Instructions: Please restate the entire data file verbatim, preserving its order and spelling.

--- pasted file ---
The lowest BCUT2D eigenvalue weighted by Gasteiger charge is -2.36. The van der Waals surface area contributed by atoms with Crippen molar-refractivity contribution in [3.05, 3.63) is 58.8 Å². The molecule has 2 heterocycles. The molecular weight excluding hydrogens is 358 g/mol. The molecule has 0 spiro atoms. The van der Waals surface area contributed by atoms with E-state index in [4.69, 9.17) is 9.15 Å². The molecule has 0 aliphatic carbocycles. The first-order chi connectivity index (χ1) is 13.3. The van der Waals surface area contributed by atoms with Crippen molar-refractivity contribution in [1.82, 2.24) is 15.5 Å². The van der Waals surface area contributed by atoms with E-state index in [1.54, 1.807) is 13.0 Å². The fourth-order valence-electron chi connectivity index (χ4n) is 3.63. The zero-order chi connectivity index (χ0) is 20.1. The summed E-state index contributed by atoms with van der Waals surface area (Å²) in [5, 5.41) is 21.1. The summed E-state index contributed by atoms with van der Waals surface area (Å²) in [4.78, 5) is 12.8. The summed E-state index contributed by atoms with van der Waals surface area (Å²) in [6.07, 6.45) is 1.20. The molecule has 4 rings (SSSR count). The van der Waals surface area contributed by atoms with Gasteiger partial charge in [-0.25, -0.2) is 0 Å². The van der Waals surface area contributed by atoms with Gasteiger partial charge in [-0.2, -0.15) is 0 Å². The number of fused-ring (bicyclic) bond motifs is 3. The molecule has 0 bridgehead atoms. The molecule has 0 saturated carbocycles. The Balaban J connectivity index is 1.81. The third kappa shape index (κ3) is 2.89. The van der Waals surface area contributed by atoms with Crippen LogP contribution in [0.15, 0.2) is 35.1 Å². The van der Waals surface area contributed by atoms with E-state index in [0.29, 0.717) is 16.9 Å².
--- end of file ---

The lowest BCUT2D eigenvalue weighted by Gasteiger charge is -2.36. The van der Waals surface area contributed by atoms with Crippen molar-refractivity contribution in [3.05, 3.63) is 58.8 Å². The molecule has 2 heterocycles. The molecular weight excluding hydrogens is 358 g/mol. The molecule has 0 spiro atoms. The van der Waals surface area contributed by atoms with E-state index in [4.69, 9.17) is 9.15 Å². The molecule has 0 aliphatic carbocycles. The first-order chi connectivity index (χ1) is 13.3. The van der Waals surface area contributed by atoms with Crippen molar-refractivity contribution in [1.82, 2.24) is 15.5 Å². The van der Waals surface area contributed by atoms with E-state index in [1.54, 1.807) is 13.0 Å². The fourth-order valence-electron chi connectivity index (χ4n) is 3.63. The zero-order chi connectivity index (χ0) is 20.1. The summed E-state index contributed by atoms with van der Waals surface area (Å²) in [5, 5.41) is 21.1. The summed E-state index contributed by atoms with van der Waals surface area (Å²) in [4.78, 5) is 12.8. The summed E-state index contributed by atoms with van der Waals surface area (Å²) in [6.07, 6.45) is 1.20. The molecule has 4 rings (SSSR count). The van der Waals surface area contributed by atoms with Gasteiger partial charge in [-0.25, -0.2) is 0 Å². The van der Waals surface area contributed by atoms with Gasteiger partial charge in [-0.2, -0.15) is 0 Å². The number of fused-ring (bicyclic) bond motifs is 3. The molecule has 0 bridgehead atoms. The molecule has 0 saturated carbocycles. The Balaban J connectivity index is 1.81. The third kappa shape index (κ3) is 2.89. The van der Waals surface area contributed by atoms with Crippen LogP contribution in [0.15, 0.2) is 35.1 Å². The van der Waals surface area contributed by atoms with E-state index in [0.29, 0.717) is 16.9 Å².